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ISADORA DUNCAN (1877 - 1927)

"The dancer of the future will dance the body emerging again from civilized forgetfulness, in a new nakedness no longer at war with spirituality and intelligence, but joining them in a glorious harmony." - Isadora Duncan
"Our greatest original" - Agnes DeMille

Born in San Francisco, Isadora Duncan was a leading exponent of the transcontinental renaissance that corresponded to the Industrial Revolution. Her bold spirit was fostered by the courageous ideas of scientists and philosophers like Charles Darwin and Frederick Nietzsche. She created a highly original art form reflecting sensibilities based on the Democratic ideals and pioneering spirit of the New World, and the eternal aesthetic truths that she found in Nature and Classicism.
Isadora Duncan liberated the entire concept of what dancing was and could be. Emanating from the emotional and physical center of the body, her technique expanded the dancers' movement range in unimagined ways. Through it, she discovered the subtle possibilities inherent in universal movement and unleashed the expressive powers of the body.

Duncan dared dance to the music of the sacrosanct classical composers, and then further shocked audiences by sometimes dancing against the music. She startled her peers with compelling dances to avant-garde composers Scriabin, Ravel, and Franck. And she amazed by dancing to the sounds of nature, to silence, and with collaborators Jean Cocteau and Augustine Duncan, to the spoken word.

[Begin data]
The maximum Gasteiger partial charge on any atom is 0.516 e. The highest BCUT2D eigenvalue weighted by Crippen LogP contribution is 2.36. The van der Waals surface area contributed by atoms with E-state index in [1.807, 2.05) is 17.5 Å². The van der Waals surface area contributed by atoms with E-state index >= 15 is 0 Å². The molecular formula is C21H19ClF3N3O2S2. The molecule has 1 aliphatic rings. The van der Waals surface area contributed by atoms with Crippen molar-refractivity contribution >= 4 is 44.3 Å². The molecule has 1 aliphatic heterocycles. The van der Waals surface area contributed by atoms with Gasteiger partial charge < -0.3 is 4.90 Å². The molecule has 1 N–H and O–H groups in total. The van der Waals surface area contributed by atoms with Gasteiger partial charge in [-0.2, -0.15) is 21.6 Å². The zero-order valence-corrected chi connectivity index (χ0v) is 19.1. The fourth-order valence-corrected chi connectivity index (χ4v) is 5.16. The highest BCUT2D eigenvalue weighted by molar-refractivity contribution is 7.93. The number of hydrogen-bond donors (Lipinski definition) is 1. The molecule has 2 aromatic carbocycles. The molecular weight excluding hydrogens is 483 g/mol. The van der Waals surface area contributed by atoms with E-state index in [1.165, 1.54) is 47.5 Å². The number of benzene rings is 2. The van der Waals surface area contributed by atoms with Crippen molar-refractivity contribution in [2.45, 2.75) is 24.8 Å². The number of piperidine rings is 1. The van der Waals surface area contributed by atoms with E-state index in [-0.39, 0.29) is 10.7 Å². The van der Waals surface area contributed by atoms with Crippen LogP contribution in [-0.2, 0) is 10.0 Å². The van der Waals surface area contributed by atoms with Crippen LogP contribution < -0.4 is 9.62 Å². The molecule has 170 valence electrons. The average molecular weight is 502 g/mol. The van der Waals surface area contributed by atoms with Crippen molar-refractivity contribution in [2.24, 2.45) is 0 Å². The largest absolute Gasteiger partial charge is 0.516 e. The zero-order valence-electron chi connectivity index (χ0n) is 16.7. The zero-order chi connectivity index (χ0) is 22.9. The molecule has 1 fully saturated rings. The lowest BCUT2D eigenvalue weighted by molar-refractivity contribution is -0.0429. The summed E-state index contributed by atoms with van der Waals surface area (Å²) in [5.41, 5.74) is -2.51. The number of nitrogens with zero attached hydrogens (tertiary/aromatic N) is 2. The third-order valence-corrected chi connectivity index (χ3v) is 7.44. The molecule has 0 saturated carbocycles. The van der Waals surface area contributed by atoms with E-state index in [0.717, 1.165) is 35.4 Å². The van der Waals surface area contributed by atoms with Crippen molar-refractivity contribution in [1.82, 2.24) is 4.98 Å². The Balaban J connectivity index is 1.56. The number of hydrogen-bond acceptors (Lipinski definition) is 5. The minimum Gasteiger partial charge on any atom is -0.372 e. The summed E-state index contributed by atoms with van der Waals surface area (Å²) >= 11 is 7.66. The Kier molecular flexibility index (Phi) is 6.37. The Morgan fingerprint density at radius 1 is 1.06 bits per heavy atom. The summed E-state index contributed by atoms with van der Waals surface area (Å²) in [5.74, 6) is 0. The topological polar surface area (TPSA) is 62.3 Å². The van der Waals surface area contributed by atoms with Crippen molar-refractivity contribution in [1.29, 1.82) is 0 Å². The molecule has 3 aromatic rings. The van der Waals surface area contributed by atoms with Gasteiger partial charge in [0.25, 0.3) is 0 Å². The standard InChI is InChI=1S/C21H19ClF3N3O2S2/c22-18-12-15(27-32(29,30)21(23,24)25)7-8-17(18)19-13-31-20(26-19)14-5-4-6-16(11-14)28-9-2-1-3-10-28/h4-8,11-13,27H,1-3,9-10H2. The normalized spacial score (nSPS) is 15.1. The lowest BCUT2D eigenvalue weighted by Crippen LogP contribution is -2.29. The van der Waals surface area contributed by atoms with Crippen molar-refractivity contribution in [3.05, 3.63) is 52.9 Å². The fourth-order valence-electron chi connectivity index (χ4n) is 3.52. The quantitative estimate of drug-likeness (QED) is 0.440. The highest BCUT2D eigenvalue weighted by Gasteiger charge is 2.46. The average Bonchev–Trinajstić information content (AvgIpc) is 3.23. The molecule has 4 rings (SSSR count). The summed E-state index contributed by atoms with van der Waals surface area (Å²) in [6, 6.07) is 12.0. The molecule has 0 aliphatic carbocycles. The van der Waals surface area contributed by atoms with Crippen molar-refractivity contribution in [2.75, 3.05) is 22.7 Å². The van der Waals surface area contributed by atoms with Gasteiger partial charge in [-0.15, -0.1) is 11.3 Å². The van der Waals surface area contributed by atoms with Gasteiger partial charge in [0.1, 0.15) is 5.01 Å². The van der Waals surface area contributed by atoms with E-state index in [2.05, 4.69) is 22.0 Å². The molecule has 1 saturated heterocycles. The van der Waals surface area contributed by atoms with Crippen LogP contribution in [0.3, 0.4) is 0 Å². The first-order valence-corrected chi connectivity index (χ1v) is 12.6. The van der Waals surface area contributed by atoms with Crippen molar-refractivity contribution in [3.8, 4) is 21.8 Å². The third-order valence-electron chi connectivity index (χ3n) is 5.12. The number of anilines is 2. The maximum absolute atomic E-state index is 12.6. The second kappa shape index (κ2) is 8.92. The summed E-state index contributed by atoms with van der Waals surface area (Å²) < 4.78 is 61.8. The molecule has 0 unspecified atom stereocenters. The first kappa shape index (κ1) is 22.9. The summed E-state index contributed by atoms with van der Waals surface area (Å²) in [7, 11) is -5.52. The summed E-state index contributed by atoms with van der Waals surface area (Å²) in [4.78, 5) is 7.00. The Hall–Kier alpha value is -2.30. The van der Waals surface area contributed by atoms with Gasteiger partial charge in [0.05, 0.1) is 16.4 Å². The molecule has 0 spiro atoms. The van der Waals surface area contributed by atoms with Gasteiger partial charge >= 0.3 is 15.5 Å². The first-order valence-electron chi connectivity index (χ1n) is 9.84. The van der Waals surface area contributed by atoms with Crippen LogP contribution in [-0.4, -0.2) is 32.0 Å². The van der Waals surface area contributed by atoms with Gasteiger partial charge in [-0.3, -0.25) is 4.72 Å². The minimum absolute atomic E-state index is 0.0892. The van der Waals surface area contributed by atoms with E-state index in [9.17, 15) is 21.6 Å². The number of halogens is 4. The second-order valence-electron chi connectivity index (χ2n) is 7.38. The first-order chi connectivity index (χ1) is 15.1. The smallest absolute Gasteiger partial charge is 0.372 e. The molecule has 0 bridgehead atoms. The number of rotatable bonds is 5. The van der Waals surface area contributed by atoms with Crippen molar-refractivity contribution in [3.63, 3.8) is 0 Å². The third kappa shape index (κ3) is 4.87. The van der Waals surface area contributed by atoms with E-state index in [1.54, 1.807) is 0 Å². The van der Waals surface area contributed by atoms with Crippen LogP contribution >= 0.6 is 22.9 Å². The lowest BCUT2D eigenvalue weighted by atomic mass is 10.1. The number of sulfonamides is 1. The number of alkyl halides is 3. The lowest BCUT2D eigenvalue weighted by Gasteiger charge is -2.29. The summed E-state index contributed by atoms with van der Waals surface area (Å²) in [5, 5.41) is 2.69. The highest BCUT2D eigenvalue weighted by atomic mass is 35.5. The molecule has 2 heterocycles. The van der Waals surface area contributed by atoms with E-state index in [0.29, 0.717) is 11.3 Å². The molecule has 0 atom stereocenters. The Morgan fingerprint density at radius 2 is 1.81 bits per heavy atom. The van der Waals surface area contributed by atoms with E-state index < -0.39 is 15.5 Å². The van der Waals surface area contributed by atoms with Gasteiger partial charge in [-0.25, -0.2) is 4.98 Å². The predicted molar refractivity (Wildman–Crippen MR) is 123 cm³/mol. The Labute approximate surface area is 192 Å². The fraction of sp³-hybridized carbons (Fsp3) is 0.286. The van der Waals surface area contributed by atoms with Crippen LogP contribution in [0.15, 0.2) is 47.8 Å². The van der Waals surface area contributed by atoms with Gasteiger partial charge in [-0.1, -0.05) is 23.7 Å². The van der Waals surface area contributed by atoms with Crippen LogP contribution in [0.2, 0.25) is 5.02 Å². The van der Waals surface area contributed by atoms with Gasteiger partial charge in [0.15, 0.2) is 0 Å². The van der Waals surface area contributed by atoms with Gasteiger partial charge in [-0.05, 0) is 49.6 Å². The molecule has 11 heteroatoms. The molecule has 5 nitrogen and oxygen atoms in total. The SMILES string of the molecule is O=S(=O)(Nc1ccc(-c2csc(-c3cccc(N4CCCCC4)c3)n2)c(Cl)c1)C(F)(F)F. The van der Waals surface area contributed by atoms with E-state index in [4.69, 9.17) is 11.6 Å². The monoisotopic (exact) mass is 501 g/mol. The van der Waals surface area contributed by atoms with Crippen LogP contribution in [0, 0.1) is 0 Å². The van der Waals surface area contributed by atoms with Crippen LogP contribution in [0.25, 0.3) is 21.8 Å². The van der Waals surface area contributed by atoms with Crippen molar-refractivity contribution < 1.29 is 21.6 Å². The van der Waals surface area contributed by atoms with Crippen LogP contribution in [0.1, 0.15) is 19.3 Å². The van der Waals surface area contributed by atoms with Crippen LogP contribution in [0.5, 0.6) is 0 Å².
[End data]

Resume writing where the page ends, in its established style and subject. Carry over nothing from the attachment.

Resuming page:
Duncan galvanized the dance with stunning innovations: her simple costuming was a fluent extension of her bodies movement or a contrasting sculpture; she performed uncorsetted, scandalizing society by affirming the natural female form; her staging was spare, eschewing the artificial and focusing the performance on the creative process. Duncan freed the dance of pretty mannerisms, uncovering the natural human movements that revealed the soul. Her methodology turned dancing into a source of spiritual passion and transformation. Before Isadora Duncan's groundbreaking choreography, this was conventionally unheard of in dance.

And Duncan actualized, for the first time, the dance as a means of contemporary statement. An outspoken advocate of the key progressive movements of her era, Duncan's dances spoke of political and personal revolution, womenÕs freedom, sexual expression, and a new World Vision of community. Her beliefs surrounded her with controversy, and conservatives characterized her as an iconoclast. Throughout her career she would be alternately praised as a creator and attacked as a radical troublemaker.

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